Daegu Gyeongbuk Institute of Science and Technology (DGIST) scientists in Korea have developed algorithms that more efficiently measure how difficult it would be for an attacker to guess secret keys for cryptographic systems. The approach they used was described in the journal IEEE Transactions on Information Forensics and Security and could reduce the computational complexity needed to validate encryption security.
"Random numbers are essential for generating cryptographic information," explains DGIST computer scientist Yongjune Kim, who co-authored the study with Cyril Guyot and Young-Sik Kim. "This randomness is crucial for the security of cryptographic systems."
Cryptography is used in cybersecurity for protecting information. Scientists often use a metric, called 'min-entropy', to estimate and validate how good a source is at generating the random numbers used to encrypt data. Data with low entropy is easier to decipher, whereas data with high entropy is much more difficult to decode. But it is difficult to accurately estimate the min-entropy for some types of sources, leading to underestimations.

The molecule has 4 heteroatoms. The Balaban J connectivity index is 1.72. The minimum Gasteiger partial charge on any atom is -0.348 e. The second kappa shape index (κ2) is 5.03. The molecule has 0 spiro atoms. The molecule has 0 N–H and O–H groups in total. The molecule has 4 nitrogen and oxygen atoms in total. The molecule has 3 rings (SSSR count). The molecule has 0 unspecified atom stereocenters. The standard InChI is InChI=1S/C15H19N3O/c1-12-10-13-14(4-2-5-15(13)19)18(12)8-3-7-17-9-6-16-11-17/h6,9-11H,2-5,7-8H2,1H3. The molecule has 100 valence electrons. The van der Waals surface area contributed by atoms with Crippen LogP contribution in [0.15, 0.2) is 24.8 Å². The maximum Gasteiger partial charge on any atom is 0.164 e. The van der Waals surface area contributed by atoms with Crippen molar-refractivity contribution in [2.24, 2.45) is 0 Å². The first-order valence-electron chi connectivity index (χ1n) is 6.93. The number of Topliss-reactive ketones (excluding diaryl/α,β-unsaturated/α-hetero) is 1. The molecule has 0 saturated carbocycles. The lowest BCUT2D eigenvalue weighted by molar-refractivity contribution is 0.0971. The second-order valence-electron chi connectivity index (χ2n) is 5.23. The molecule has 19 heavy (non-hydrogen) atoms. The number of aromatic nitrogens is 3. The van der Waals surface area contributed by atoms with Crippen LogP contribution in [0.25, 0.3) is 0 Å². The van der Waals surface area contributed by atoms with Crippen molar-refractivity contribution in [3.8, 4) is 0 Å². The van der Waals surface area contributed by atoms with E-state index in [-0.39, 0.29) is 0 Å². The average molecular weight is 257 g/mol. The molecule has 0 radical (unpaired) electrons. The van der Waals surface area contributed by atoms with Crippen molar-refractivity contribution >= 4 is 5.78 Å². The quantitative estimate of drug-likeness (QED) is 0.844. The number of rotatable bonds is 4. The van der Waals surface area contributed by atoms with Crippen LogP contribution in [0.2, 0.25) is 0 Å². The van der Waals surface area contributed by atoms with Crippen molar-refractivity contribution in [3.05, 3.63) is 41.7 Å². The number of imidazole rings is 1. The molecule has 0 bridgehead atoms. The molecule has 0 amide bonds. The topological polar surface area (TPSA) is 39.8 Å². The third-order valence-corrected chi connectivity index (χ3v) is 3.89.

Kim and his colleagues developed an offline algorithm that estimates min-entropy based on a whole data set, and an online estimator that only needs limited data samples. The accuracy of the online estimator improves as the amount of data samples increases. Also, the online estimator does not need to store entire datasets, so it can be used in applications with stringent memory, storage and hardware constraints, like Internet-of-things devices.
"Our evaluations showed that our algorithms can estimate min-entropy 500 times faster than the current standard algorithm while maintaining estimation accuracy," says Kim.
Kim and his colleagues are working on improving the accuracy of this and other algorithms for estimating entropy in cryptography. They are also investigating how to improve privacy in machine learning applications.